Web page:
The Duke of Gloucester has opened the renovated Castle House in Taunton. We look back at its somewhat chequered past
An explosives expert tells an inquest he has been unable to find any literature warning of the dangers of smoke from fireworks to drivers.
Andrew Gregg, who passed the scene of the fatal pile-up in 2011, told the inquest he had not seen fog like it in his job "for a long time."
A mother whose 13-year-old daughter was killed by a speeding driver says she hopes her death will be as a warning to others. Amy Hofmeister died while cycling close to her home in Taunton.
Shortly afterwards her mother Jane started the "THINK Amy" campaign. It's just been given charitable status, with top cricketer Marcus Trescothick as patron. Eli-Louise Wringe reports
To find out more about the Think Amy campaign, click here.
Taunton's newly restored Castle House will be officially opened by The Duke of Gloucester today. It's been described as one of the finest medieval buildings of its type in the region.
It's in the courtyard of Taunton castle and is believed to have been the place where Judge Jeffreys stayed during the notorious Bloody Assizes. It was restored at a cost of around a million pounds using original techniques.
A woman whose 13-year-old daughter was killed by a speeding driver says she hopes her death can warn other drivers. Amy Hofmeister died while cycling in Taunton three years ago. Now her mother Jane's campaign has won charitable status and she wants her message to go nationwide.
A woman has died after her car hit a wall in Taunton. The 23 year old woman was taken to hospital but died from her injuries yesterday afternoon. Police are appealing for anyone who may have seen what happened to contact them.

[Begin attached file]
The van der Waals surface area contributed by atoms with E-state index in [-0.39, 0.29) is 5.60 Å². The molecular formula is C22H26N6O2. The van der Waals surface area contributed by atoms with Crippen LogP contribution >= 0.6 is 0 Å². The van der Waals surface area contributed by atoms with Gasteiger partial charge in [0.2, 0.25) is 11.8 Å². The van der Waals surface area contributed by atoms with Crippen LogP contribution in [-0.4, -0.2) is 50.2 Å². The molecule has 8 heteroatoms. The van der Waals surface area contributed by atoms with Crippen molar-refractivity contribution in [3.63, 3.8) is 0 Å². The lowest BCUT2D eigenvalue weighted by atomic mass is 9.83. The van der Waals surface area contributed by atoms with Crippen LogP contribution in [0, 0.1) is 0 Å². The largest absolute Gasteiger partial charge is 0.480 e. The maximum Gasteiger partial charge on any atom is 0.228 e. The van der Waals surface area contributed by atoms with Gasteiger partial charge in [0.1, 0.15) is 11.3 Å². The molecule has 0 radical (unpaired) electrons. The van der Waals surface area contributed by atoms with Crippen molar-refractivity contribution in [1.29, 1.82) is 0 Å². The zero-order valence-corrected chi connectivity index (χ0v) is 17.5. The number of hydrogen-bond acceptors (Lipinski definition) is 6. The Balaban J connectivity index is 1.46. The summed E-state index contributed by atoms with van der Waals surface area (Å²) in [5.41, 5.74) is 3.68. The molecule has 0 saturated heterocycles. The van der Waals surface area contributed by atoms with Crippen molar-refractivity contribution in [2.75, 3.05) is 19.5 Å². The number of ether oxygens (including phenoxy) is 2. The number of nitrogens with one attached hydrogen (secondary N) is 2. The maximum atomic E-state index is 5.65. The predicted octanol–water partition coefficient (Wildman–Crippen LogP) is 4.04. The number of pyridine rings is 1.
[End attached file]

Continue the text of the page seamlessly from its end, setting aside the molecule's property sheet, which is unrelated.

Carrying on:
A woman has been taken to hospital after her car hit a wall in Taunton.
She suffered serious injuries and was taken to Musgrove Park Hospital. It happened on Wellington Road just before one o'clock this morning. Police are appealing for anyone who may have seen the crash to contact them.
Smoke from a fireworks display has officially been ruled out as the cause of the M5 pile-up which killed seven people.
That was the summary from the West Somerset coroner this afternoon at the inquest into one of Britain's worst motorway accidents.
Michael Rose said he would be meeting with authorities before making further rulings on safety - including whether there should be tighter controls on fireworks displays near busy roads. David Woodland reports.
For many people who lost relatives that night the last two years have been a long search for answers on how the accident could have been prevented.
Tonia White, whose parents Tony and Pamela Adams were killed in the crash, is now campaigning for tighter legislation on fireworks displays.
Coroner Michael Rose says the deceased died as a result of a road traffic accident as vehicles entered an area of reduced visibility.The Coroner will meet authorities before making a ruling regarding:
- Education for fireworks operators - whether minimum distances should be set for displays near highways
- Whether licensing of displays is needed
- Whether visual detection devices should be installed on this stretch of motorway
The Coroner thanked all emergency services and members of the public.
A minute's silence was held as the names of the dead were read out.
The Coroner in the M5 crash inquest has dismissed the possibility that smoke from firework display caused the accident.
Some firework smoke carried over motorway - some lower level smoke carried in a different direction.
HSE, British Pyrotechnics Association and highways legislation has been examined - none contain a warning about risk from firework smoke in foggy conditions.
Coroner Michael Rose says "I was left with the impression that fireworks organiser Geoffrey Counsell was a competent operator who had been putting on displays for 20 years".